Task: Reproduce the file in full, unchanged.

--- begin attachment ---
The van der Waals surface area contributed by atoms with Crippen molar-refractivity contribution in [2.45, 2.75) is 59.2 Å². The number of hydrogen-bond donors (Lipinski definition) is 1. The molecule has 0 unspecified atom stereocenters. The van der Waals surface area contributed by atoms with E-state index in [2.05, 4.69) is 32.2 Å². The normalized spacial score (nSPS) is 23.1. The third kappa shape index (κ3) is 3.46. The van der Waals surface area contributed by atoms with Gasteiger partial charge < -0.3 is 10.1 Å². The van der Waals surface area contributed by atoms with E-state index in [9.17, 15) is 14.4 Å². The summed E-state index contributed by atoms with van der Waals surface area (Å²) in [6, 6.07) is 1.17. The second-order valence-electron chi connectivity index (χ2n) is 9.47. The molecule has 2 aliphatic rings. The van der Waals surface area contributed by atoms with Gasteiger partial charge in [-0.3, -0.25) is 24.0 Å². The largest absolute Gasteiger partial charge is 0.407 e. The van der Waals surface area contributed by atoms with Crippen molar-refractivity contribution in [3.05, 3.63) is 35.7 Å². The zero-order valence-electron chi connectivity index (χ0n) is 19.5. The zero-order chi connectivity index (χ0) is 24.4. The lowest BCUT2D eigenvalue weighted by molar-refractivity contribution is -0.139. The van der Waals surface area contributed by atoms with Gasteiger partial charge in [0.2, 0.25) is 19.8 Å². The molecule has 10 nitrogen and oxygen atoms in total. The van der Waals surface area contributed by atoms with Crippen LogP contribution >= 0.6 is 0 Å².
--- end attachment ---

The van der Waals surface area contributed by atoms with Crippen molar-refractivity contribution in [2.45, 2.75) is 59.2 Å². The number of hydrogen-bond donors (Lipinski definition) is 1. The molecule has 0 unspecified atom stereocenters. The van der Waals surface area contributed by atoms with E-state index in [2.05, 4.69) is 32.2 Å². The normalized spacial score (nSPS) is 23.1. The third kappa shape index (κ3) is 3.46. The van der Waals surface area contributed by atoms with Gasteiger partial charge < -0.3 is 10.1 Å². The van der Waals surface area contributed by atoms with E-state index in [9.17, 15) is 14.4 Å². The summed E-state index contributed by atoms with van der Waals surface area (Å²) in [6, 6.07) is 1.17. The second-order valence-electron chi connectivity index (χ2n) is 9.47. The molecule has 2 aliphatic rings. The van der Waals surface area contributed by atoms with Gasteiger partial charge in [-0.3, -0.25) is 24.0 Å². The largest absolute Gasteiger partial charge is 0.407 e. The van der Waals surface area contributed by atoms with Crippen molar-refractivity contribution in [3.05, 3.63) is 35.7 Å². The zero-order valence-electron chi connectivity index (χ0n) is 19.5. The zero-order chi connectivity index (χ0) is 24.4. The lowest BCUT2D eigenvalue weighted by molar-refractivity contribution is -0.139. The van der Waals surface area contributed by atoms with Gasteiger partial charge in [0.2, 0.25) is 19.8 Å². The molecule has 10 nitrogen and oxygen atoms in total. The van der Waals surface area contributed by atoms with Crippen LogP contribution >= 0.6 is 0 Å².